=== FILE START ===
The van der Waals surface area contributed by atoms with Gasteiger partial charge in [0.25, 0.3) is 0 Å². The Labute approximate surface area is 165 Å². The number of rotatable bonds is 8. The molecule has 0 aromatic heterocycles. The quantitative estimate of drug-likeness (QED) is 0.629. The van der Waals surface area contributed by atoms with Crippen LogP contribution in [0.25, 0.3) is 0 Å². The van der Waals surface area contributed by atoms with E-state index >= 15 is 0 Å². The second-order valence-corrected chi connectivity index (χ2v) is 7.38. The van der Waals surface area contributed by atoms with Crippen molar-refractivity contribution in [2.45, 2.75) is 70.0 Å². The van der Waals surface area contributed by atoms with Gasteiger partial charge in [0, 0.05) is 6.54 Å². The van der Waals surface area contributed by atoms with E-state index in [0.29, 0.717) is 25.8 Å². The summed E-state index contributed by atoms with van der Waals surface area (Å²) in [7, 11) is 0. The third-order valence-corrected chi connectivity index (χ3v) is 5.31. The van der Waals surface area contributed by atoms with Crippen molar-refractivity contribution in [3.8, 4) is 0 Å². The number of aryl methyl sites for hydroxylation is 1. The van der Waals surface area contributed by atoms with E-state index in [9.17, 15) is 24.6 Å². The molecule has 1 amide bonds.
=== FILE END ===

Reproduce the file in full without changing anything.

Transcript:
The van der Waals surface area contributed by atoms with Gasteiger partial charge in [0.25, 0.3) is 0 Å². The Labute approximate surface area is 165 Å². The number of rotatable bonds is 8. The molecule has 0 aromatic heterocycles. The quantitative estimate of drug-likeness (QED) is 0.629. The van der Waals surface area contributed by atoms with Crippen LogP contribution in [0.25, 0.3) is 0 Å². The van der Waals surface area contributed by atoms with E-state index >= 15 is 0 Å². The second-order valence-corrected chi connectivity index (χ2v) is 7.38. The van der Waals surface area contributed by atoms with Crippen molar-refractivity contribution in [2.45, 2.75) is 70.0 Å². The van der Waals surface area contributed by atoms with Gasteiger partial charge in [0, 0.05) is 6.54 Å². The van der Waals surface area contributed by atoms with E-state index in [0.29, 0.717) is 25.8 Å². The summed E-state index contributed by atoms with van der Waals surface area (Å²) in [7, 11) is 0. The third-order valence-corrected chi connectivity index (χ3v) is 5.31. The van der Waals surface area contributed by atoms with Crippen molar-refractivity contribution in [3.8, 4) is 0 Å². The number of aryl methyl sites for hydroxylation is 1. The van der Waals surface area contributed by atoms with E-state index in [9.17, 15) is 24.6 Å². The molecule has 1 amide bonds.